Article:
(6) Concha Y Toro Marques Casa Concha Merlot 2005 ($15) dense and flavorful, rediscover Merlot
(7) Daniel Baurraud Pouilly-Fuisse Les Crays 2003 ($40) a good white Burgundy like this is worth seeking out
(8) J.L. Chave Selection Mon Coeur Cotes-du-Rhone 2006 ($17) could be mistaken for a good Chateauneuf
(9) Chateau Pesquie Terrassas 2007 ($12) versatile wine and a great value
(10) Dry Creek Vineyards Fume Blanc 2007 ($12) beautiful wine and a great value
While I tasted some exceptional and exceptionally expensive wines while out with business partners, I wanted to focus on excellent wines that are generally available in your local wine shops. 2009 was also a year where I tasted more sparkling and Champagne wines than in any year previous. For that reason my 2009 Top 10 Wines List contains more bubbly than other wines. So Raise a Glass to 2010 and to great wines tasted in 2009.
10. 2004 Barolo Beni de Batasiolo Big, woody and complex; 75 Swiss Francs at a restaurant in Geneva or about $40 online in the USA.
9. 2006 Clos du Mont-Olivet Chateauneuf du Pape. NW of this blog encouraged me to get into Chateauneuf du Papes and in 2009 I did! The best Chateau Neuf I had in 2009. $39.
8.Heidsieck & Co Monopole Blue Top Brut Champagne (NV). Aaah Champagne! Is there anything it cannot do? Affordable at $30.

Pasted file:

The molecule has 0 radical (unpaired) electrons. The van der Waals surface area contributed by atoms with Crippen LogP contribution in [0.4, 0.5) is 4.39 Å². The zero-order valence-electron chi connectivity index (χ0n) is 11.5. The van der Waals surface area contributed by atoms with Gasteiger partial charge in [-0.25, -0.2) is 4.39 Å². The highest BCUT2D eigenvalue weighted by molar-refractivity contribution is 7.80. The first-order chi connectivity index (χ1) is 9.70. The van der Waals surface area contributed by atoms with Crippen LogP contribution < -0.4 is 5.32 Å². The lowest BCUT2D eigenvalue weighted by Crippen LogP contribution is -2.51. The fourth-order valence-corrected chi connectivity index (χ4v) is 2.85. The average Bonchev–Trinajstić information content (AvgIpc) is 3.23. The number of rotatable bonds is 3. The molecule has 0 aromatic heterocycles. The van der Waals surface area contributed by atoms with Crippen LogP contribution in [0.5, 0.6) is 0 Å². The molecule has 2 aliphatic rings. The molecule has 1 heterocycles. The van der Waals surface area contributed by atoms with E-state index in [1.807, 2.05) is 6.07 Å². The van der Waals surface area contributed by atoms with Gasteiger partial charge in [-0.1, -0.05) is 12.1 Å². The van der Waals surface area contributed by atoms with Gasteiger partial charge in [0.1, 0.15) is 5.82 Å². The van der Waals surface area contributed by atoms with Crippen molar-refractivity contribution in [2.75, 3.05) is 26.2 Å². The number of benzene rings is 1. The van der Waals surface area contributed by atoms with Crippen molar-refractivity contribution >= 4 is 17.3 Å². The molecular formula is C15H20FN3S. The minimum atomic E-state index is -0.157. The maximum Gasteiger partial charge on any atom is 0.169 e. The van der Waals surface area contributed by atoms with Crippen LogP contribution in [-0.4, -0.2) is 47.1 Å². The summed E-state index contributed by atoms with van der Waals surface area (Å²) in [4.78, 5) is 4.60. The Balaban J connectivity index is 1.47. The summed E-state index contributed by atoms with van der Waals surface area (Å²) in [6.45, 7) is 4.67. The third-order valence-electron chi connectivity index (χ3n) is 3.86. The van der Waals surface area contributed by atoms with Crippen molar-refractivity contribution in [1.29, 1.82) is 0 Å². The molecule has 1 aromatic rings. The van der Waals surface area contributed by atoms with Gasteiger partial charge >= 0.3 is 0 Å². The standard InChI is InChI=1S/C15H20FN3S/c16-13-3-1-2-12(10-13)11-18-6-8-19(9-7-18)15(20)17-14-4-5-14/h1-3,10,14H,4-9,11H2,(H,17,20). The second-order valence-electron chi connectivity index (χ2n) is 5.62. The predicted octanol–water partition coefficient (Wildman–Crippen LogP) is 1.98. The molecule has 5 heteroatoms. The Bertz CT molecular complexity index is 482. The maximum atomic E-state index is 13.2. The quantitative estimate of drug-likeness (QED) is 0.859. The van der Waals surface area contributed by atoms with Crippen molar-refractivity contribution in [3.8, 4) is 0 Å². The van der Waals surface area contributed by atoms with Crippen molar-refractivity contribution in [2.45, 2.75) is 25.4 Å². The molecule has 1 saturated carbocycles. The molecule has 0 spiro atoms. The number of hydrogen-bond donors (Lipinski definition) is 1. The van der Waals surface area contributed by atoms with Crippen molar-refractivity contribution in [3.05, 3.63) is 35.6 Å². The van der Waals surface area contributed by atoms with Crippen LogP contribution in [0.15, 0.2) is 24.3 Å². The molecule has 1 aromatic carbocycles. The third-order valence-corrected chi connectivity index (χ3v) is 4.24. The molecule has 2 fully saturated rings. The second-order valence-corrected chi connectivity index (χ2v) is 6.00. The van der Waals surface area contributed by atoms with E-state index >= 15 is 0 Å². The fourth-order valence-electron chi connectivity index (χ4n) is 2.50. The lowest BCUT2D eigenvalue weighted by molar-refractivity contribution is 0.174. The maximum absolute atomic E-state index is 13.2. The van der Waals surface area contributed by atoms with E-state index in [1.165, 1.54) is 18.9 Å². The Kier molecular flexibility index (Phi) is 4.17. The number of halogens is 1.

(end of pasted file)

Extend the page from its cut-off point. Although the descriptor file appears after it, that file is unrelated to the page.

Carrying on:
7. 2007 Orin Swift Cellars "The Prisoner" Napa Red wine. Full of berries and spice and character. I paid $35 for this bottle.
6.Tapestry Shiraz 2006. From the Bakers Gully vineyard, Mclaren Vale, Austrailia. I paid about $26 for this bottle. Showcases excellent Australian crafting.
5.Mer Soleil Chardonnay 2006. Buttery, creamy, and round melon flavors; about $36 bucks.
4. 2006 Turly Atlas Peak Mead Ranch Zinfandel. An exceptional mouth feel and balance and a coppery finish. About $45
3. Pommery Brut Royal Champagne A brilliant and challenging Champagne. At $43 it is a dapper evening on the town in a bottle.
2. Stags' Leap Napa Valley Petite Syrah 2005. Perky, tight and young with vanilla and cherry; about $36
1. Perrier Jouet Grand Brut Champagne (NV). Hands down my favorite Champagne of the year. Fun, Rich, Exotic and Delicate. $45